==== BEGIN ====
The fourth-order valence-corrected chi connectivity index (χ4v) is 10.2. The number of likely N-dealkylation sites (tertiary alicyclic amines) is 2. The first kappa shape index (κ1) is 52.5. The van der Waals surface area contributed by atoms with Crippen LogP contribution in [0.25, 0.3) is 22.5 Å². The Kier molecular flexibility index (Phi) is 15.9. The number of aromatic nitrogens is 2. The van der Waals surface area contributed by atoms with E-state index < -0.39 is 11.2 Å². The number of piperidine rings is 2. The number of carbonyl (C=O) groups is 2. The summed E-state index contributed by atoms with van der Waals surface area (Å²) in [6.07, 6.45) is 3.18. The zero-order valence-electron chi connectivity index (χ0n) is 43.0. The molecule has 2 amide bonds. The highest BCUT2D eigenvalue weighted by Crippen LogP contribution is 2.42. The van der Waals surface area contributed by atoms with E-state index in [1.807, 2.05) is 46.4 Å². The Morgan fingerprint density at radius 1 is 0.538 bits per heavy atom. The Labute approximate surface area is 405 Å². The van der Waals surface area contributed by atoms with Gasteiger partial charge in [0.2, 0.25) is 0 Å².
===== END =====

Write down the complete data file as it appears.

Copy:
The fourth-order valence-corrected chi connectivity index (χ4v) is 10.2. The number of likely N-dealkylation sites (tertiary alicyclic amines) is 2. The first kappa shape index (κ1) is 52.5. The van der Waals surface area contributed by atoms with Crippen LogP contribution in [0.25, 0.3) is 22.5 Å². The Kier molecular flexibility index (Phi) is 15.9. The number of aromatic nitrogens is 2. The van der Waals surface area contributed by atoms with E-state index < -0.39 is 11.2 Å². The number of piperidine rings is 2. The number of carbonyl (C=O) groups is 2. The summed E-state index contributed by atoms with van der Waals surface area (Å²) in [6.07, 6.45) is 3.18. The zero-order valence-electron chi connectivity index (χ0n) is 43.0. The molecule has 2 amide bonds. The highest BCUT2D eigenvalue weighted by Crippen LogP contribution is 2.42. The van der Waals surface area contributed by atoms with E-state index in [1.807, 2.05) is 46.4 Å². The Morgan fingerprint density at radius 1 is 0.538 bits per heavy atom. The Labute approximate surface area is 405 Å². The van der Waals surface area contributed by atoms with Gasteiger partial charge in [0.2, 0.25) is 0 Å².